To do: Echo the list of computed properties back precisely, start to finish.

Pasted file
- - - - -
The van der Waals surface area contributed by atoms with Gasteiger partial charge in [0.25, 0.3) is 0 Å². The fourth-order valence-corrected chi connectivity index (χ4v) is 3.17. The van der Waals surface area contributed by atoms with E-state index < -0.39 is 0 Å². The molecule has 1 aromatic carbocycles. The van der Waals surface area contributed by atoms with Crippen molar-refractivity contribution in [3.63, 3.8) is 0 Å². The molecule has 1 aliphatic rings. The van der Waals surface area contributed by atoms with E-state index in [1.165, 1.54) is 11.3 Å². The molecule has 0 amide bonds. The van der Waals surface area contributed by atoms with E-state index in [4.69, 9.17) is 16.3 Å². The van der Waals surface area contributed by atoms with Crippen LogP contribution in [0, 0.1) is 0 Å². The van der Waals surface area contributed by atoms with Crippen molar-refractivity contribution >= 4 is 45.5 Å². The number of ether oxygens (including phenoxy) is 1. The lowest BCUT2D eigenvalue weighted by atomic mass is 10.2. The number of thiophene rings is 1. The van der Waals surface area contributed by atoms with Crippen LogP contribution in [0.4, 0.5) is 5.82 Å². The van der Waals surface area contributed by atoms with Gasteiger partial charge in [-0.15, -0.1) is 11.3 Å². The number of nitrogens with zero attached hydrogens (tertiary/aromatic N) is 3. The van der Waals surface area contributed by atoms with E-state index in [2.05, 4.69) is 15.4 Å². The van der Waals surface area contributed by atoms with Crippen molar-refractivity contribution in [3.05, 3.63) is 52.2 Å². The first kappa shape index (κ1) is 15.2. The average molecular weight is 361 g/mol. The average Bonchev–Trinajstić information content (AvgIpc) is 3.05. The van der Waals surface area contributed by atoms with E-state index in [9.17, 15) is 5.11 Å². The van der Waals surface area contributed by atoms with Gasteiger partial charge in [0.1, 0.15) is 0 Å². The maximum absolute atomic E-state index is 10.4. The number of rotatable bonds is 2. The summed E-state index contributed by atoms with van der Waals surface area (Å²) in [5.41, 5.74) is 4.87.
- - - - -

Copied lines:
The van der Waals surface area contributed by atoms with Gasteiger partial charge in [0.25, 0.3) is 0 Å². The fourth-order valence-corrected chi connectivity index (χ4v) is 3.17. The van der Waals surface area contributed by atoms with E-state index < -0.39 is 0 Å². The molecule has 1 aromatic carbocycles. The van der Waals surface area contributed by atoms with Crippen molar-refractivity contribution in [3.63, 3.8) is 0 Å². The molecule has 1 aliphatic rings. The van der Waals surface area contributed by atoms with E-state index in [1.165, 1.54) is 11.3 Å². The molecule has 0 amide bonds. The van der Waals surface area contributed by atoms with E-state index in [4.69, 9.17) is 16.3 Å². The van der Waals surface area contributed by atoms with Crippen LogP contribution in [0, 0.1) is 0 Å². The van der Waals surface area contributed by atoms with Crippen molar-refractivity contribution >= 4 is 45.5 Å². The number of ether oxygens (including phenoxy) is 1. The lowest BCUT2D eigenvalue weighted by atomic mass is 10.2. The number of thiophene rings is 1. The van der Waals surface area contributed by atoms with Crippen LogP contribution in [0.4, 0.5) is 5.82 Å². The van der Waals surface area contributed by atoms with Gasteiger partial charge in [-0.15, -0.1) is 11.3 Å². The number of nitrogens with zero attached hydrogens (tertiary/aromatic N) is 3. The van der Waals surface area contributed by atoms with E-state index in [2.05, 4.69) is 15.4 Å². The van der Waals surface area contributed by atoms with Crippen molar-refractivity contribution in [3.05, 3.63) is 52.2 Å². The first kappa shape index (κ1) is 15.2. The average molecular weight is 361 g/mol. The average Bonchev–Trinajstić information content (AvgIpc) is 3.05. The van der Waals surface area contributed by atoms with E-state index in [9.17, 15) is 5.11 Å². The van der Waals surface area contributed by atoms with Gasteiger partial charge in [0.1, 0.15) is 0 Å². The maximum absolute atomic E-state index is 10.4. The number of rotatable bonds is 2. The summed E-state index contributed by atoms with van der Waals surface area (Å²) in [5.41, 5.74) is 4.87.